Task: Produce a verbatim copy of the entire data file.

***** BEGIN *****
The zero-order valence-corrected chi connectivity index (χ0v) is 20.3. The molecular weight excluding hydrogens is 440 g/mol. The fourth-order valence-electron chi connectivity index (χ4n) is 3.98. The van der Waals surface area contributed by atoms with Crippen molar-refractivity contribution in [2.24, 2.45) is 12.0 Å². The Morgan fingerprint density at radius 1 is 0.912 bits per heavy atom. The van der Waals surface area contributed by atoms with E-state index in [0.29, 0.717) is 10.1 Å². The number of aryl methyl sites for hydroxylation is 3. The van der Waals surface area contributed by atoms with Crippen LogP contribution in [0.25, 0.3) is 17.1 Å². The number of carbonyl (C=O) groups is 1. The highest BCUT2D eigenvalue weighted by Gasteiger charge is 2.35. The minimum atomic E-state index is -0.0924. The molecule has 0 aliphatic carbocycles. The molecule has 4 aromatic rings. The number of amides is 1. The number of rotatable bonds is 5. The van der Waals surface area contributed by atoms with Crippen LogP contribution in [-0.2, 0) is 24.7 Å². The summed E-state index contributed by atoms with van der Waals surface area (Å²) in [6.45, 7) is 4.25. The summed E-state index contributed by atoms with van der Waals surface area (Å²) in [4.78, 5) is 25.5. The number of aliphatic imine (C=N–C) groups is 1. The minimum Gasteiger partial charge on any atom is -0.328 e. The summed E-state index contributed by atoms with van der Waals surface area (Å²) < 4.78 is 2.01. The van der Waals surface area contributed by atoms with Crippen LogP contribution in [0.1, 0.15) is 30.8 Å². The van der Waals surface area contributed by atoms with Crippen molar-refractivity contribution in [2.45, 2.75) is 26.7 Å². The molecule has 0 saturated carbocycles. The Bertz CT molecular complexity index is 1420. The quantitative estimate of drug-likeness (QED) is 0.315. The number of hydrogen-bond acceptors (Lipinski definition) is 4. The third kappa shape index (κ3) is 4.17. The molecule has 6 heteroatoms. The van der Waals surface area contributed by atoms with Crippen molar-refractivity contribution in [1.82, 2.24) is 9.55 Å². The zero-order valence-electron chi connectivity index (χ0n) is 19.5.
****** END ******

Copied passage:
The zero-order valence-corrected chi connectivity index (χ0v) is 20.3. The molecular weight excluding hydrogens is 440 g/mol. The fourth-order valence-electron chi connectivity index (χ4n) is 3.98. The van der Waals surface area contributed by atoms with Crippen molar-refractivity contribution in [2.24, 2.45) is 12.0 Å². The Morgan fingerprint density at radius 1 is 0.912 bits per heavy atom. The van der Waals surface area contributed by atoms with E-state index in [0.29, 0.717) is 10.1 Å². The number of aryl methyl sites for hydroxylation is 3. The van der Waals surface area contributed by atoms with Crippen LogP contribution in [0.25, 0.3) is 17.1 Å². The number of carbonyl (C=O) groups is 1. The highest BCUT2D eigenvalue weighted by Gasteiger charge is 2.35. The minimum atomic E-state index is -0.0924. The molecule has 0 aliphatic carbocycles. The molecule has 4 aromatic rings. The number of amides is 1. The number of rotatable bonds is 5. The van der Waals surface area contributed by atoms with Crippen LogP contribution in [-0.2, 0) is 24.7 Å². The summed E-state index contributed by atoms with van der Waals surface area (Å²) in [6.45, 7) is 4.25. The summed E-state index contributed by atoms with van der Waals surface area (Å²) in [4.78, 5) is 25.5. The number of aliphatic imine (C=N–C) groups is 1. The minimum Gasteiger partial charge on any atom is -0.328 e. The summed E-state index contributed by atoms with van der Waals surface area (Å²) < 4.78 is 2.01. The van der Waals surface area contributed by atoms with Crippen LogP contribution in [0.1, 0.15) is 30.8 Å². The van der Waals surface area contributed by atoms with Crippen molar-refractivity contribution in [2.45, 2.75) is 26.7 Å². The molecule has 0 saturated carbocycles. The Bertz CT molecular complexity index is 1420. The quantitative estimate of drug-likeness (QED) is 0.315. The number of hydrogen-bond acceptors (Lipinski definition) is 4. The third kappa shape index (κ3) is 4.17. The molecule has 6 heteroatoms. The van der Waals surface area contributed by atoms with Crippen molar-refractivity contribution in [1.82, 2.24) is 9.55 Å². The zero-order valence-electron chi connectivity index (χ0n) is 19.5.